By Brian Sozzi
If an investor were to take Stanley Black & Decker's (NYSE:SWK) 2Q11 financials on face value all would seemingly be fine and dandy. What double-dip in residential home prices? EU contagion, nah you don't say. The company's EPS trounced consensus by $0.20 on the continued realization of Black & Decker cost synergies, emerging market growth, and a comeback in the two components (national and commercial accounts) of the high margin Security business. However, like a Transformer, there was more than meets the eye with respect to SWK's three-month performance. I actually will be pondering tonight whether the very core of the business softened considerably from a 1Q11 that raised more questions than were answered.
Quality of Quarter
SWK's EPS crossed the wires at $1.46 p/s, meaningfully ahead of the $1.26 p/s consensus and our estimate of $1.29 p/s.
Stripping out a $0.28 p/s benefit attributable to the favorable settlement of tax contingencies, I have SWK printing $1.19 p/s, below consensus. I attribute what appears to be a core earnings miss to
- disappointing gross margin due to inflationary headwinds;
- competitive U.S. market conditions that required increased promotions; and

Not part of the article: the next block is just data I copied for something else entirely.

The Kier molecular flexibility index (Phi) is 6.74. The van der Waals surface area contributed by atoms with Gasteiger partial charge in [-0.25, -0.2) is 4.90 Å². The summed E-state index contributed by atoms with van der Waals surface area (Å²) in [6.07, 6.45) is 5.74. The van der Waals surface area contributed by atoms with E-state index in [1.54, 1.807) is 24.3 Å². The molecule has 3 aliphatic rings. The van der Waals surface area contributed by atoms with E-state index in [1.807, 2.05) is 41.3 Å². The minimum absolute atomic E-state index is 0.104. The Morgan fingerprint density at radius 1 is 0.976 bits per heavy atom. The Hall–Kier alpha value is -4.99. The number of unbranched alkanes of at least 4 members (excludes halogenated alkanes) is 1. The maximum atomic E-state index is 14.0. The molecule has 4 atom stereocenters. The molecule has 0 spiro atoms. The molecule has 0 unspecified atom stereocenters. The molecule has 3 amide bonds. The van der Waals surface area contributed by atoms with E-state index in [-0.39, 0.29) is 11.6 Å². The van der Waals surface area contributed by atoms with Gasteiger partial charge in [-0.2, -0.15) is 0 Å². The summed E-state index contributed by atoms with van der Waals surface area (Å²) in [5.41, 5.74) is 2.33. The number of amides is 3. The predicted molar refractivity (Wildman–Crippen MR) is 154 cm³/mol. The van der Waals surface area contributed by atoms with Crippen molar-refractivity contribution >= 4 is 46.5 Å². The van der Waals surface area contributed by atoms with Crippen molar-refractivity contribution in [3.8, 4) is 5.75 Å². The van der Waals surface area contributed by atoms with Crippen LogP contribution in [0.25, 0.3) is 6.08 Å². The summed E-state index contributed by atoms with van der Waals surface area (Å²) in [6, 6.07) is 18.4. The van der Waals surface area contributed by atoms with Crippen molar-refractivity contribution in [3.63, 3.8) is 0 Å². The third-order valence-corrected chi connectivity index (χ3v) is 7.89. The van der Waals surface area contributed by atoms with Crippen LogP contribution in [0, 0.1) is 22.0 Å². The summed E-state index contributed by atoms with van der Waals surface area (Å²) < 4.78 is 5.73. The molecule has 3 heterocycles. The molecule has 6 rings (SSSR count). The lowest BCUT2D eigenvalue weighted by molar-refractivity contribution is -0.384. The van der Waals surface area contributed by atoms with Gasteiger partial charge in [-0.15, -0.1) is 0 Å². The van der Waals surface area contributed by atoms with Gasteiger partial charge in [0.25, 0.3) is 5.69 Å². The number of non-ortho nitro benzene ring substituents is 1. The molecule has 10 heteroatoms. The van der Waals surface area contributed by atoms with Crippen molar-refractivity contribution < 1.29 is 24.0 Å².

- sluggish European market trends that weakened at a pace quicker than market expectations.
Additionally, the top line was predominantly fueled by acquisitions and currency tailwinds as opposed to runaway organic growth. Going a step further, new product introductions in the CDIY segment, such as the 18 volt lithium ion cordless launch in Europe, masked likely softness in pre-existing product lines.
- Persistence of bumping along the bottom trends at U.S. retailers, and it's not all due to outdoor seasonal underperformance.
- FY11 organic growth forecast tailored by 100 bps from prior outlook, reflecting chiefly Europe and CDIY (U.S.).
- Meeting of previously communicated FY11 guidance now supported by the pull forward of Black & Decker cost synergies, again as opposed to healthy organic demand.
- Inventory growth accelerated year on year compared with the 1Q11 percentage change (11.2% versus 1.14%).
I am not trying to pooh-pooh SWK's quarter, rather just explain the underlying factors that sent the stock lower afterhours following an initial pop. The company's organic top line growth rate in the Industrial segment was strong owing to North America and emerging markets, while comments on Security trends were encouraging. That said, a report such as this is why I downgraded my rating on the stock on June 6; it's not that SWK doesn't enjoy the strongest competitive industry position, it's that trends in the business may not truly be living up to the bullish estimates held by the market. SWK shares change hands at a PEG ratio of 4.5x, implying the market has priced in a fair amount of growth that now is somewhat at risk given core trends in the business.